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Nicola Watson: Do you ever go to a writer’s house in search of the secret life of a book you love? I do, and I’ve been thinking and writing about the history and the cultural work of the writer’s house museum for my latest book.
The first writer’s house that admirers visited after he died in 1374 was Petrarch’s in Arqua, Italy. But what did these admirers hope to find? One of the earliest comments on the oddness of this impulse to visit dead authors at home is the elaborate practical joke known as ‘Petrarch’s cat’.
This cat was embalmed and then framed in a marble shrine around 1635. It was shown by the owner of the house as the remains of Petrarch’s pet. But though it started its life (or rather its death) as a joke, by the time Byron went to see it in 1816, everyone firmly believed in its authenticity. It offered one way of getting closer to the author’s everyday domestic life. I think we go to writers’ houses to imagine the writer before he or she wrote the book which brought us there. We try to turn our reading into a personal, physical encounter with the author’s body.
So the writer’s house museum generally tries to make it possible for us to feel as though the writer is still ‘at home’. Some of the ways of doing this are very familiar and feel natural. The writer’s desk is key – here’s Dylan Thomas’s, complete with coffee cup and crumpled up paper as though he had just popped out and would be back any moment. (Somehow and implausibly the writer’s bedroom is always tidy though.)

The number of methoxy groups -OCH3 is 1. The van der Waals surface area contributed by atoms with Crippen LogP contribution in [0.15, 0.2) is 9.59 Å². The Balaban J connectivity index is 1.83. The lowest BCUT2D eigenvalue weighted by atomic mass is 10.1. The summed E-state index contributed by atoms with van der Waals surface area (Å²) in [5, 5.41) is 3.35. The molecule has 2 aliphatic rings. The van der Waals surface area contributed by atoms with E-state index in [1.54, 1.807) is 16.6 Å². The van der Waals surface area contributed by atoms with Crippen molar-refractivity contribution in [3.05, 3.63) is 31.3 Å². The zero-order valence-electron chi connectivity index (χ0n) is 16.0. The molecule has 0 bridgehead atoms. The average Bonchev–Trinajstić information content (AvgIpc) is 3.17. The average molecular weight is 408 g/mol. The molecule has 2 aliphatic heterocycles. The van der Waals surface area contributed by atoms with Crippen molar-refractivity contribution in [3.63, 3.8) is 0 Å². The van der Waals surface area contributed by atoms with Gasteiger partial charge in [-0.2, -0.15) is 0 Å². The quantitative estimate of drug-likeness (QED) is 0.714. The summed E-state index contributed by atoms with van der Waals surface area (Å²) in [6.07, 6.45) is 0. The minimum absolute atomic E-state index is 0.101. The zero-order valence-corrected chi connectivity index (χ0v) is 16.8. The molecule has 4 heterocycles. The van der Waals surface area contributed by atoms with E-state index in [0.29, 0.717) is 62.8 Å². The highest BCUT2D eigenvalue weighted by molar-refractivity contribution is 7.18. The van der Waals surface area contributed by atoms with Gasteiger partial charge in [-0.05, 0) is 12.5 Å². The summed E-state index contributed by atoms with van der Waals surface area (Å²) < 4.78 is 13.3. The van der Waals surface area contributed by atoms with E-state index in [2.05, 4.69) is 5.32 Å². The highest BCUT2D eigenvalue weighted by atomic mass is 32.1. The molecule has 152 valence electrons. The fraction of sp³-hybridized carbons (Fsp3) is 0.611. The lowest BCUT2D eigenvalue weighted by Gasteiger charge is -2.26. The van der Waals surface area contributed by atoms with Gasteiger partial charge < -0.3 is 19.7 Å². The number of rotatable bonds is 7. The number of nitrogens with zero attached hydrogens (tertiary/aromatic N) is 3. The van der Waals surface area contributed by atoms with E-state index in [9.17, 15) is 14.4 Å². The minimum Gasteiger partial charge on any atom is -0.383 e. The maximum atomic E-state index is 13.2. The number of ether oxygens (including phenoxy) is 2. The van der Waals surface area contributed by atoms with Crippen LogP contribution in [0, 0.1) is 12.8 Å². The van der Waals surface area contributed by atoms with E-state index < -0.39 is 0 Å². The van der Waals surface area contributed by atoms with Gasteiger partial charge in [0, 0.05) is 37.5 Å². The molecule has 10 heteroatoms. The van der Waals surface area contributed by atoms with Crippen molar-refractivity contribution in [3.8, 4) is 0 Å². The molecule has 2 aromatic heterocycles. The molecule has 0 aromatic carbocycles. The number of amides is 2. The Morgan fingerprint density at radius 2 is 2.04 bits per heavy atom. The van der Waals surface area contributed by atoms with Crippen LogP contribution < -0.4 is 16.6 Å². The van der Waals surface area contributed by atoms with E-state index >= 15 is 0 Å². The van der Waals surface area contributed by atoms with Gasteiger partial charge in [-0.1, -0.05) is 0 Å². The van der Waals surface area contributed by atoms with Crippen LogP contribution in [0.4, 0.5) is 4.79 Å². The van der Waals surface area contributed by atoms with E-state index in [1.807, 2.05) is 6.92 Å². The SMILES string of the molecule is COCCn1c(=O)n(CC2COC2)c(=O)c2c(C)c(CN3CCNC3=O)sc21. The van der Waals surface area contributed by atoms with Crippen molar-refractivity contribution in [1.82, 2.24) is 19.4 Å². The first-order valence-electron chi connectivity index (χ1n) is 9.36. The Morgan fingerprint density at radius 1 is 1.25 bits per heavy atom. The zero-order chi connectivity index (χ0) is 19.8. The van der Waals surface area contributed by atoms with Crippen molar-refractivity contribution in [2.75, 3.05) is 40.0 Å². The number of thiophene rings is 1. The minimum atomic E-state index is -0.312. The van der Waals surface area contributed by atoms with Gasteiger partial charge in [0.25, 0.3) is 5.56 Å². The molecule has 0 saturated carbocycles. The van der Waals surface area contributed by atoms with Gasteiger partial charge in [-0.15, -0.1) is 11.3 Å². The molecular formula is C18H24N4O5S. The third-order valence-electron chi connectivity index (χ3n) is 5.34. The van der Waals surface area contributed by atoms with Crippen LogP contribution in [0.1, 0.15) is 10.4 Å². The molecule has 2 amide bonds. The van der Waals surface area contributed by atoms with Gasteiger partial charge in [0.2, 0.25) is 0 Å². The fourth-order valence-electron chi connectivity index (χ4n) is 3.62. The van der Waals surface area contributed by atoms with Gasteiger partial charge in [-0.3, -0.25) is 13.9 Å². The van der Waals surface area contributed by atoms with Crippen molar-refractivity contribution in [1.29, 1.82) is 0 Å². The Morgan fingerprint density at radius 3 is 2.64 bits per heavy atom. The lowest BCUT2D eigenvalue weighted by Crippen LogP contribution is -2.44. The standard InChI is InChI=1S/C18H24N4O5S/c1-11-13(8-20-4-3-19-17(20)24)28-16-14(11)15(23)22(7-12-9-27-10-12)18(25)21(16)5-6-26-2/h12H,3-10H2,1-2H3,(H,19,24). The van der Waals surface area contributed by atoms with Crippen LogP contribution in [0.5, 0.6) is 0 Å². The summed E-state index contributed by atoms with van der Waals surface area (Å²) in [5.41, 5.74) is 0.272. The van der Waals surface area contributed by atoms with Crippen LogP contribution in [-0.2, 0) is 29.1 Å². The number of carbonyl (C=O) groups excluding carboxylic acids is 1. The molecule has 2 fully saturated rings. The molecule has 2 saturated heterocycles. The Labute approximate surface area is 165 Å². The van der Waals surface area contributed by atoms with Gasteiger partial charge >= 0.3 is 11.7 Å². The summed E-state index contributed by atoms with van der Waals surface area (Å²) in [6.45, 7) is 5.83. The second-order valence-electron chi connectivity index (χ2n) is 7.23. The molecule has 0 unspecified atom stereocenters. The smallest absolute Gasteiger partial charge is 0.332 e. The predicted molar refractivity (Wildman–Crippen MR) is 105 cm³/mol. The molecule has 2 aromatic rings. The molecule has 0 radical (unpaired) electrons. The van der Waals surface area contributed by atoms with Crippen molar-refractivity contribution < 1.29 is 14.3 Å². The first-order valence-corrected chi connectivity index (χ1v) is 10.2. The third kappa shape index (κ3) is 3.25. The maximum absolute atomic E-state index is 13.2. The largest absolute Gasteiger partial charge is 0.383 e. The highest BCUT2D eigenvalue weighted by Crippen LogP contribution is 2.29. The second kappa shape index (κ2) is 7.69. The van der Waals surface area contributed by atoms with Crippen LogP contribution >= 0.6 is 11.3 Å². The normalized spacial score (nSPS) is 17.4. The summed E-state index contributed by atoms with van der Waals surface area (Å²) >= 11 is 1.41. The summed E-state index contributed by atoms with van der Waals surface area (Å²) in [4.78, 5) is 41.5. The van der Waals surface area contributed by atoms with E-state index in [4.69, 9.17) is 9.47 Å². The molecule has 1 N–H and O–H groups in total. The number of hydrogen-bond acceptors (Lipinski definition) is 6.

Some ways of getting close to the author’s body work powerfully for modern tourists -- like the sofa on which Emily Bronte died, or the white dress Emily Dickinson habitually wore. But sometimes they are becoming increasingly creepy, like Keats’ deathmask. Sometimes they prove to be comically embarrassing and definitely beside the point, like Agatha Christie’s loo. In fact, all sorts of things that once gave readers an immediate feeling of the author now don’t. This is the celebrated bench on which the Victorians thought Shakespeare courted Anne Hathaway. They wanted to feel that Shakespeare’s marriage was romantic and respectable. Now that modern tourists don’t want to believe that anymore, the bench isn’t important and has been found not to be authentic. That’s also what has happened to Petrarch’s poor little cat, now firmly demoted to the kitchen.
What these two stories tell us is that writer’s house museums may tell us about the writer’s life, but they tell us as much or more about ourselves as readers. They tell us about the secret life of books, but we choose which secrets we wish to be told.
Why do people want to visit writers' homes and the museums that have often sprung up around them? What does our interest in writers' belongings, manuscripts or other artefacts say about us? In this short film, Nicola Watson, Professor of English Literature at The Open University, gives a brief summary of some of the popular artefacts that people have visited at writers' houses since the phenomenon began...
The Secret Life of Books - Find out more about the series.